Sadly, it touches on themes that are still very relevant today.

Click here to listen to audio recordings

A Family Conversation: Take The Chain Off Your Brain

“A Family Conversation” is a storytelling audio series that features weekly discussions between blogging cousins LadyG and Ron Brown on current events along with favorite posts from each other’s blog.

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WARNING: Adult Language/Adult Situations

You Gotta Believe in Something

Songwriter: Norman Jesse Whitfield /Performed by: The Pointer Sisters

You got to believe in somethin’
Why not believe in me?
You got to believe in somethin’
Why not believe in me?

What have I, I done to you
To make you mean
And treat me the way you do?

Go on and wave your flag, brother
Start your revolution
I’m willin’ to let you do your thing
Tell me, why are you blind
When it comes to mine?

Take the chain off your brain
Take the chain off your brain

Why don’t you let the Wilson (children) set you FREE!

Go to Facebook The Brown Report to link to Ron’s activism related to the officer involved shooting in Cuthbert, Georgia.

Posts discussed in this conversation:

Defund the Police?

A Host of Witnesses

Missing American History Lesson: The Black Codes

Click here to listen to audio recordings

*****Correction:

  • Freedman: Freed by the Emancipation Proclaimation
  • Free Negro: Freed BEFORE the Civil War via manumission/will

RIP: Bonnie Pointer

I See YOU!

THANK YOU! Holler if you HEAR ME!

Lady G is doing a global Roll Call of THANKS TODAY!

Just scroll down after you read this:

I can’t fully express how touched I am to see the whole world–people of every race and ethnicity, standing with black folks in the U.S. as we seek justice for George Floyd, Ahmaud Arbery, Breonna Taylor, and for the permanent dismantling of systemic racism in our society.

Flat out! We NEED your help to do it!

Please stay with us!

Y’all are SOLDIERS BABY!

If your country is actively involved in George Floyd protests, and I didn’t call you, please holler at me in comments; tell me what you all are doing over there!

I don’t want to miss anybody!

Either way, I’d love to hear from you in comments!

Lady G LOVES YOU ALL!

A Family Conversation: The Cousins Deal with Sacred Cows: Bonus Track

“A Family Conversation” is a storytelling audio series that features weekly discussions between blogging cousins LadyG and Ron Brown on current events along with favorite posts from each other’s blog.

“A Family Conversation” is published on Wednesdays.

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If you haven’t already, please go back and check out the original post!

In today’s bonus audio, the cousins deal with:

Long nights and Lost Faith

Sayings about Mules

Going to a Hanging!

“Christian Presidents” and “Dictatorship for Dummies”

30 sum-odd Percent

When your hero doesn’t like you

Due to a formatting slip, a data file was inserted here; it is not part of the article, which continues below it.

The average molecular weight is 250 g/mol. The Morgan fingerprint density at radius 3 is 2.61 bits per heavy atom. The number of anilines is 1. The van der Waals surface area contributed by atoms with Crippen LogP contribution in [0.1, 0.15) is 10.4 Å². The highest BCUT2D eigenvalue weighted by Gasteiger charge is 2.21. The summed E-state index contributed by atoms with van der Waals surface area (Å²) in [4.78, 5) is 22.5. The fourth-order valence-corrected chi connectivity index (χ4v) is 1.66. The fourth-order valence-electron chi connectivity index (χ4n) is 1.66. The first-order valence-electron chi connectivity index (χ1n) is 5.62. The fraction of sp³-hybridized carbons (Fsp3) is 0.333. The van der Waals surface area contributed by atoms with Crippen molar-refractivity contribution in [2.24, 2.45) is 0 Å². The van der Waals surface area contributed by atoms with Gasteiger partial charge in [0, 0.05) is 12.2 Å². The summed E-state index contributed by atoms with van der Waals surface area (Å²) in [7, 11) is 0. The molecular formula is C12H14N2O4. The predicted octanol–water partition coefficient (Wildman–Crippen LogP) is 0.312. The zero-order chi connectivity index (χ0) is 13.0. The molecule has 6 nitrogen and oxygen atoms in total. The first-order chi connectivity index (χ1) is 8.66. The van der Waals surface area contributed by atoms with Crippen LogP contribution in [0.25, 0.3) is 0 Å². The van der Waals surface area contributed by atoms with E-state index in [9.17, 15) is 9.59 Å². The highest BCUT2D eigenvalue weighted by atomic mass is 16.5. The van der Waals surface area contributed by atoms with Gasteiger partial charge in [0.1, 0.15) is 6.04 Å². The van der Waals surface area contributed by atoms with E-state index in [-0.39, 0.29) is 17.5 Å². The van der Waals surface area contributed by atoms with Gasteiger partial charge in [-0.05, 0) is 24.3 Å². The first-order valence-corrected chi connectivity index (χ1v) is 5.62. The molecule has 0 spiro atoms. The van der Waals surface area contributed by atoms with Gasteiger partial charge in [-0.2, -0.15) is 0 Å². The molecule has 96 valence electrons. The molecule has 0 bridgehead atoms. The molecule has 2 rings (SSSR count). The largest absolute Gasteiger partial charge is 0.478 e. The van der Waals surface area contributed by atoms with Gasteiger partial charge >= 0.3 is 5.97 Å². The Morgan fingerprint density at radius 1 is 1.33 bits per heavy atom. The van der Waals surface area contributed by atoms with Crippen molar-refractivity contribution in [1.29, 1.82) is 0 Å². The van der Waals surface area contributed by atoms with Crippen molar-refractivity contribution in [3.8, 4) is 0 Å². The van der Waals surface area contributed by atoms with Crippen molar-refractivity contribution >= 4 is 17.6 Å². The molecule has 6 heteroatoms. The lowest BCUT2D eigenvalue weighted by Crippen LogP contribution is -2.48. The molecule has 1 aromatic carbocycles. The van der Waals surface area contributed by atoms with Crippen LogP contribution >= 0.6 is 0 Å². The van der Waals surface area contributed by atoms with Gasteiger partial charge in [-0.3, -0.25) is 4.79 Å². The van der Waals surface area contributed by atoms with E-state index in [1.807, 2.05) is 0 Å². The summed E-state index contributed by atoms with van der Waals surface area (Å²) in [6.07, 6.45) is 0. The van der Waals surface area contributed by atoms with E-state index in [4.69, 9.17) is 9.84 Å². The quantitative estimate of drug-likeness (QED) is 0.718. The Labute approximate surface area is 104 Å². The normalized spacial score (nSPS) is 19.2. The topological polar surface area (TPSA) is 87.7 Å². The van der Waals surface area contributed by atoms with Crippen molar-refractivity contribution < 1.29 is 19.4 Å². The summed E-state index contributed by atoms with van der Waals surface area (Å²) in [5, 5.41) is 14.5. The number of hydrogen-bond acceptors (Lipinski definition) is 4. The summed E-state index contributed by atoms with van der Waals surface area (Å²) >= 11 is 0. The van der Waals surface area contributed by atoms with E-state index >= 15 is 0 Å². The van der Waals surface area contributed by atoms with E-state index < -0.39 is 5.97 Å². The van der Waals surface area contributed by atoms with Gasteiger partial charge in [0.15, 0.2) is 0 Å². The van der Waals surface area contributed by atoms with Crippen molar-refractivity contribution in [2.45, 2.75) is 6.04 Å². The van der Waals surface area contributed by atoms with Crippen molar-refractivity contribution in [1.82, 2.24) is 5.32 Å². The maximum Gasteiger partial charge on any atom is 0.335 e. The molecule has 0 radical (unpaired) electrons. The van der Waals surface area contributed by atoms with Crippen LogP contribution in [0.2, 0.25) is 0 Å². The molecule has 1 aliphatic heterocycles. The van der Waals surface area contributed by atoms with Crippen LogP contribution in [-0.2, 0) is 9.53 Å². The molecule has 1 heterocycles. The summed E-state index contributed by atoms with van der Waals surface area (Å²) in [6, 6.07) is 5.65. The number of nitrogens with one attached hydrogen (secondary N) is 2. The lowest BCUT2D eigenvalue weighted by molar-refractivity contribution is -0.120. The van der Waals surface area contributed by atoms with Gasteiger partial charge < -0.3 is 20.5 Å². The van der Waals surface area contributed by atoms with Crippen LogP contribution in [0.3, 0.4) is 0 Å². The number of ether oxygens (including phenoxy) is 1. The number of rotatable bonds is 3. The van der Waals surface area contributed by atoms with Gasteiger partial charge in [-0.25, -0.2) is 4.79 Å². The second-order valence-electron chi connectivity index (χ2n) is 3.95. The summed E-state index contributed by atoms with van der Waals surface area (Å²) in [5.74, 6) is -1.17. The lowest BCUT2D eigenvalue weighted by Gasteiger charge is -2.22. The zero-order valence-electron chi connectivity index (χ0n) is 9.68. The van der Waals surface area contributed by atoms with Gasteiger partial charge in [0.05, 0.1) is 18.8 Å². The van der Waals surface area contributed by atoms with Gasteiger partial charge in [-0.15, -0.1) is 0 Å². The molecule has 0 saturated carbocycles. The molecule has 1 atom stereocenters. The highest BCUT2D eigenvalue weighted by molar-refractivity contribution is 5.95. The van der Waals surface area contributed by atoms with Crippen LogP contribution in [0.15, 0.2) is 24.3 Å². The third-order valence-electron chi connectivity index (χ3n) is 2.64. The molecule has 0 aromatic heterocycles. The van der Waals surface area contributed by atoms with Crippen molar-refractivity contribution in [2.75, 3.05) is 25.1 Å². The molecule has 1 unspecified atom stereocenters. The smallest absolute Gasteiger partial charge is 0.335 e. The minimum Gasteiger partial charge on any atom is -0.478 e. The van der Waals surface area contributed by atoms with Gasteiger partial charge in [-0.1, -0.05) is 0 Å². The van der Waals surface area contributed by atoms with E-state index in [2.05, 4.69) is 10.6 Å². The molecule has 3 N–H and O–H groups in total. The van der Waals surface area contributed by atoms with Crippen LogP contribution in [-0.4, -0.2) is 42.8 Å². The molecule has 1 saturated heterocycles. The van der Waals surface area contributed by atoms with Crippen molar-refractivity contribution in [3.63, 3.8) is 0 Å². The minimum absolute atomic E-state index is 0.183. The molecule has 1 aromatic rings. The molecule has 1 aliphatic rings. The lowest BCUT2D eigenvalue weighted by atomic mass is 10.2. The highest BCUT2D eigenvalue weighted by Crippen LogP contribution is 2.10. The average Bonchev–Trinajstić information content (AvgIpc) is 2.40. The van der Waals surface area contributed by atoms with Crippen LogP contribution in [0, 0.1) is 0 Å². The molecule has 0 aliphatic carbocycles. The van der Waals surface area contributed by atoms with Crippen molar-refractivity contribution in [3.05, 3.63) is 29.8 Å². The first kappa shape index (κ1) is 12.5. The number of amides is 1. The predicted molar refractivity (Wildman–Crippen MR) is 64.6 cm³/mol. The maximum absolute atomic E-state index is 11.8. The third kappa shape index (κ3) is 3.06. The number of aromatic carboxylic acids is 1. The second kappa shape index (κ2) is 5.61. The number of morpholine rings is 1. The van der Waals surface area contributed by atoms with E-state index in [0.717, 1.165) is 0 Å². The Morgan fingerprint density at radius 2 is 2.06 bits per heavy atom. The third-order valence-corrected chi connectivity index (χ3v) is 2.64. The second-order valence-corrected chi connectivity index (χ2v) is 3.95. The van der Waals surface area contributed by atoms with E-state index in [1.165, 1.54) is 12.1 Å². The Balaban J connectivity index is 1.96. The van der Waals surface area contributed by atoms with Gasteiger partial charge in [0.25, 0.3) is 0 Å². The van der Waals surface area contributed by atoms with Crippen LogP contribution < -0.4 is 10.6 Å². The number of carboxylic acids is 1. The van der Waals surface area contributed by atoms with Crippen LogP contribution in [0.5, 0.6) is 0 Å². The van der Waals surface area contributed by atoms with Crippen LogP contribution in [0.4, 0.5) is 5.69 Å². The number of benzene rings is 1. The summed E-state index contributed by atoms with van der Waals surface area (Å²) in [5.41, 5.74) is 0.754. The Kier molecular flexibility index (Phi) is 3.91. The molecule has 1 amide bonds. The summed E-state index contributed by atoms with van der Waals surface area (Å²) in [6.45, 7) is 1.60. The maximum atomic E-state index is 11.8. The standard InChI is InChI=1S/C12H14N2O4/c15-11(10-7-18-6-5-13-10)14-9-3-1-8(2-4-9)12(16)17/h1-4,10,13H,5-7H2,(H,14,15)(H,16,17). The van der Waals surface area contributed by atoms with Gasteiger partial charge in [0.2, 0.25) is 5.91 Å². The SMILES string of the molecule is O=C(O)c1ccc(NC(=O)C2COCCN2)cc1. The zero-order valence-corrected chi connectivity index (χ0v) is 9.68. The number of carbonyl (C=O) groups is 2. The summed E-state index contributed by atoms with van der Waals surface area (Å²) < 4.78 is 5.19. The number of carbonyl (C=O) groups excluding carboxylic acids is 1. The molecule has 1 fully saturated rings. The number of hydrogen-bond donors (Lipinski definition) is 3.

Police, Soldiers, Seals and Solitaries

A continued word to the wise, proceed with caution.

This post is NOT for the faint of heart as it is VERY raw and it contains adult language/adult situations. You might get called out if you are aligned with certain factions.

Click here to listen to audio recordings

“Lost Faith” is a piece written by Ron Brown

Article on John Wayne’s beliefs about Blacks

Article on Jimmy Stewart’s beliefs about Blacks

A Family Conversation: The Cousins Deal with Sacred Cows

“A Family Conversation” is a storytelling audio series that features weekly discussions between blogging cousins LadyG and Ron Brown on current events along with favorite posts from each other’s blog.

“A Family Conversation” is published on Wednesdays.

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This week, we go IN by delving into Ron’s post, “Sacred Cows make Tastier Hamburgers.”

In his post, Ron offers multiple examples of America’s greatest patriots engaging in healthy critique of their homeland.

Ever hear of George Washington?

How about Abraham Lincoln?

Neither President Washington nor President Lincoln saw our country as infallible and, therefore, exempt from criticism.

Make no mistake, both Presidents, at times, leveled very radical sounding indictments on the country.

In fact, if you didn’t know any better you’d think you were reading the words of a fringe dweller seeking to overthrow the government by any means.

These days, some folks would have us believe that if you criticize America, you are not patriotic.

They say things like, “This is America, love it or leave it!”

First things first, what gives them the right to say that?

Why would folks do that?

Where are folks going to go?

The key point here is that you can disagree with what a country does while continuing to love it.

Just like you do with a spouse, a sibling, parent or child.

This transcends race!

All of us have the right to disagree with, or question our county’s actions, inactions, behaviors and stances.